Image of Gallery in South Kensington
On display at V&A South Kensington
Request to view at the Prints & Drawings Study Room, level C , Case MB2B, Shelf DW16

Wallpaper Border

ca. 1830 (made)
Artist/Maker
Place Of Origin

Object Type
In the 18th century wallpapers were often fixed to the wall with nails or tacks, rather than pasted up. Printed borders were used to conceal the heads of the tacks and to give a neat and finished appearance to the papered wall. The fashion for using borders continued even when methods of hanging wallpapers changed and borders were no longer strictly necessary. By the early 19th century borders were available in elaborate designs to use as a frieze decoration around the upper part of the room.

Design & Designing
This wallpaper border is designed to look like a plaster frieze or cornice, especially when viewed from a distance. The motifs of the swan, acanthus leaves and flower heads are all derived from classical architecture.

People
This wallpaper comes from the stock of Messrs Cowtan & Sons Ltd, an important interior decorating company based in Oxford Street, London, from the 1820s to the 1930s. They succeeded two other well-known wallpaper suppliers, J. Duppa and J.G. Crace. Cowtan supplied wallpapers to customers all over the country.


object details
Categories
Object Type
Materials and Techniques
Colour woodblock print, on paper
Brief Description
Wallpaper border with a trompe-l'oeil design imitating moulding decorations of swans, stylised foliage and festoon of flowers, in white on blue ground; Colour woodblock print, on paper; From the stock of Cowtan & Sons; England; ca.1830.
Physical Description
Wallpaper border with a trompe-l'oeil design imitating moulding decorations of swans, stylised foliage and festoon of flowers, in white on blue ground; Colour woodblock print, on paper.
Dimensions
  • Paper height: 23cm
  • Paper width: 52cm
Dimensions checked: Measured; 06/05/1999 by KN
Gallery Label
British Galleries: Wallpapers with Classical motifs were a fashionable feature in Regency interiors and deep borders became particularly popular. Wallpapers at this time were printed with wooden blocks. As each colour was added, the effect of three-dimensional modelling was enhanced, giving them the appearance of friezes made of moulded plasterwork.(27/03/2003)
Credit line
Presented in memory of Arthur Barnard Cowtan OBE, by his son, A. L. Cowtan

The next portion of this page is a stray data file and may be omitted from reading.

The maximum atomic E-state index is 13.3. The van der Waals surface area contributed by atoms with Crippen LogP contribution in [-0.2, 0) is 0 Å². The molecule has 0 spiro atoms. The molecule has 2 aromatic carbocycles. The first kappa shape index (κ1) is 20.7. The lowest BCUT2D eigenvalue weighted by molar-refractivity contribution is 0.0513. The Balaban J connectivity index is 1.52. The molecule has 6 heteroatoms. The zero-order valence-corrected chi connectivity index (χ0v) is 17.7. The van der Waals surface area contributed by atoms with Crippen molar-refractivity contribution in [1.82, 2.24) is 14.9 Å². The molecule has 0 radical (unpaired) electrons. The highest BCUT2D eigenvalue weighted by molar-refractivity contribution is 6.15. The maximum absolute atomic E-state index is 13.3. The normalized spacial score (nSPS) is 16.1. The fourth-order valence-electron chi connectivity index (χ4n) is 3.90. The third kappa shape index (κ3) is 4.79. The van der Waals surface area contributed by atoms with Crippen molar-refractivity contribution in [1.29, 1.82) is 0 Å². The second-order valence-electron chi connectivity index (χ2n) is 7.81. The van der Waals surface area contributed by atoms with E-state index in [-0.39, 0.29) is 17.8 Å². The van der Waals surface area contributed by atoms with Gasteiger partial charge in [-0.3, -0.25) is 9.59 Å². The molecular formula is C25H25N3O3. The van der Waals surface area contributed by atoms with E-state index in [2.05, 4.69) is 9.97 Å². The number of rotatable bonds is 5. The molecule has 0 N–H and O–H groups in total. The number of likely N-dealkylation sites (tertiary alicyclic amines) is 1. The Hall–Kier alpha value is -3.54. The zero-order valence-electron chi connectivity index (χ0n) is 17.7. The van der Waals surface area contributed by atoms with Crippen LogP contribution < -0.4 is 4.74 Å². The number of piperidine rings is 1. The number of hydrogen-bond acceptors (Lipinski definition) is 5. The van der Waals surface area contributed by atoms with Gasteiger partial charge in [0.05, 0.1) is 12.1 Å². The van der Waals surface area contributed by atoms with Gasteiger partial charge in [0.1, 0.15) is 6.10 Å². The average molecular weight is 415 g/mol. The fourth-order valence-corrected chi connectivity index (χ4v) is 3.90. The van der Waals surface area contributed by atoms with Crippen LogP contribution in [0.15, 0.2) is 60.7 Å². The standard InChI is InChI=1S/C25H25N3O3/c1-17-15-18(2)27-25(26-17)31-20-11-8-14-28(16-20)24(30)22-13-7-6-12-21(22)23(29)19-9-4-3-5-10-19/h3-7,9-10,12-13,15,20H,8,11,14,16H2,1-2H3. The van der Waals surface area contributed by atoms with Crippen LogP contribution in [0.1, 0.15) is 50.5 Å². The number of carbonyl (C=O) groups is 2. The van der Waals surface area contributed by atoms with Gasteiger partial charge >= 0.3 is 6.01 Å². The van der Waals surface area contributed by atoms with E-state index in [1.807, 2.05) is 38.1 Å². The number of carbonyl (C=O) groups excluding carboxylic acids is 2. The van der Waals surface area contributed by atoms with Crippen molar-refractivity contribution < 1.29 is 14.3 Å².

Object history
Given by Mr A. L. Cowtan in memory of his father, Arthur Barnard Cowtan, OBE.
Production
Provenance: The stock of Cowtan & Sons Ltd, successors of J. Duppa, J. G. Crace etc.
Subjects depicted
Summary
Object Type
In the 18th century wallpapers were often fixed to the wall with nails or tacks, rather than pasted up. Printed borders were used to conceal the heads of the tacks and to give a neat and finished appearance to the papered wall. The fashion for using borders continued even when methods of hanging wallpapers changed and borders were no longer strictly necessary. By the early 19th century borders were available in elaborate designs to use as a frieze decoration around the upper part of the room.

Design & Designing
This wallpaper border is designed to look like a plaster frieze or cornice, especially when viewed from a distance. The motifs of the swan, acanthus leaves and flower heads are all derived from classical architecture.

People
This wallpaper comes from the stock of Messrs Cowtan & Sons Ltd, an important interior decorating company based in Oxford Street, London, from the 1820s to the 1930s. They succeeded two other well-known wallpaper suppliers, J. Duppa and J.G. Crace. Cowtan supplied wallpapers to customers all over the country.
Bibliographic References
  • Oman, Charles C., and Hamilton, Jean. Wallpapers: a history and illustrated catalogue of the collection of the Victoria and Albert Museum. London: Sotheby Publications, in association with the Victoria and Albert Museum, 1982.
  • Saunders, Gill. Wallpaper in Interior Decoration. V&A Publications. London. 2002. pp. 38. pl 30.
  • Victoria and Albert Museum, Department of Engraving, Illustration and Design & Department of Paintings, Accessions 1939, published under the Authority of the Ministry of Education, London, 1950 Given by Mr. Noel D. Sheffield, F.R.I.B.A.'
Collection
Accession Number
E.66-1939

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record createdMarch 27, 2003
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